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How firm capabilities affect who benefits from foreign technology

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  • Blalock, Garrick
  • Gertler, Paul J.

Abstract

We explore how firm capabilities affect the diffusion of technology brought with foreign direct investment (FDI). Using a panel dataset on Indonesian manufacturers from 1988 to 1996, we measure how the productivity of differing domestic firms responds to the entry of multinational competitors. We find that firms with investments in research and development and firms with highly educated employees adopt more technology from foreign entrants than others. In contrast, firms that have a small "technology gap," meaning that they are close to the international best-practice frontier, benefit less than firms with weak prior technical competency. This finding suggests that the marginal return to new knowledge is greater for firms that have more room to "catch up" than it is for already competitive firms.

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Bibliographic Info

Article provided by Elsevier in its journal Journal of Development Economics.

Volume (Year): 90 (2009)
Issue (Month): 2 (November)
Pages: 192-199

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Handle: RePEc:eee:deveco:v:90:y:2009:i:2:p:192-199

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Web page: http://www.elsevier.com/locate/devec

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Keywords: Technology transfer Foreign direct investment Firm capabilities;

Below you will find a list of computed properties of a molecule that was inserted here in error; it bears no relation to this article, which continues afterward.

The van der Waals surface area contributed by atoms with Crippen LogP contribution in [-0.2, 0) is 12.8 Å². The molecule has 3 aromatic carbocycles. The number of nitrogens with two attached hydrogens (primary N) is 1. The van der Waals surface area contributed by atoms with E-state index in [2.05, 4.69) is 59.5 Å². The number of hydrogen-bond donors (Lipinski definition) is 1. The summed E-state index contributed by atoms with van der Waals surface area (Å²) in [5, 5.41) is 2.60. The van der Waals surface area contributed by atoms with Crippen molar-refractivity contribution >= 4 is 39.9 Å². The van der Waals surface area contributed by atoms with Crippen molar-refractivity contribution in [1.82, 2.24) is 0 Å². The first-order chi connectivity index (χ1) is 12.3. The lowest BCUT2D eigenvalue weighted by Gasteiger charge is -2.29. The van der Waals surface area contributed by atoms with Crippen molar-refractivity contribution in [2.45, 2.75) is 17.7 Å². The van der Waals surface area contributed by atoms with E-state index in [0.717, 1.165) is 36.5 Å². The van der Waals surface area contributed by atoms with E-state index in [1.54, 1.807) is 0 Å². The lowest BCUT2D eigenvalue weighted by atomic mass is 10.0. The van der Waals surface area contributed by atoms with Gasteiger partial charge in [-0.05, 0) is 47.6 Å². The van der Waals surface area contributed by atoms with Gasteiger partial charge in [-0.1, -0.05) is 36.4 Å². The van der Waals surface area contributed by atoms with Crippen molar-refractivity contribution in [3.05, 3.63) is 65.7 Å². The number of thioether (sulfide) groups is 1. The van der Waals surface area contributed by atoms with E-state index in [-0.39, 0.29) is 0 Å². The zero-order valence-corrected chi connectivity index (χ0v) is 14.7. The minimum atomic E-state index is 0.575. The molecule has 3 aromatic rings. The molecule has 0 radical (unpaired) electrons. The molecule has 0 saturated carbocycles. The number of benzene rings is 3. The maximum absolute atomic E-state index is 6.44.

References

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  1. Magnus Blomstrom & Edward N. Wolff, 1989. "Multinational Corporations and Productivity Convergence in Mexico," NBER Working Papers 3141, National Bureau of Economic Research, Inc.
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  14. Amil Petrin & Brian P. Poi & James Levinsohn, 2004. "Production function estimation in Stata using inputs to control for unobservables," Stata Journal, StataCorp LP, vol. 4(2), pages 113-123, June.
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  16. Theodore H. Moran, 2001. "Parental Supervision: The New Paradigm for Foreign Direct Investment and Development," Peterson Institute Press: Policy Analyses in International Economics, Peterson Institute for International Economics, number pa64, November.
  17. Haddad, Mona & Harrison, Ann, 1993. "Are there positive spillovers from direct foreign investment? : Evidence from panel data for Morocco," Journal of Development Economics, Elsevier, vol. 42(1), pages 51-74, October.
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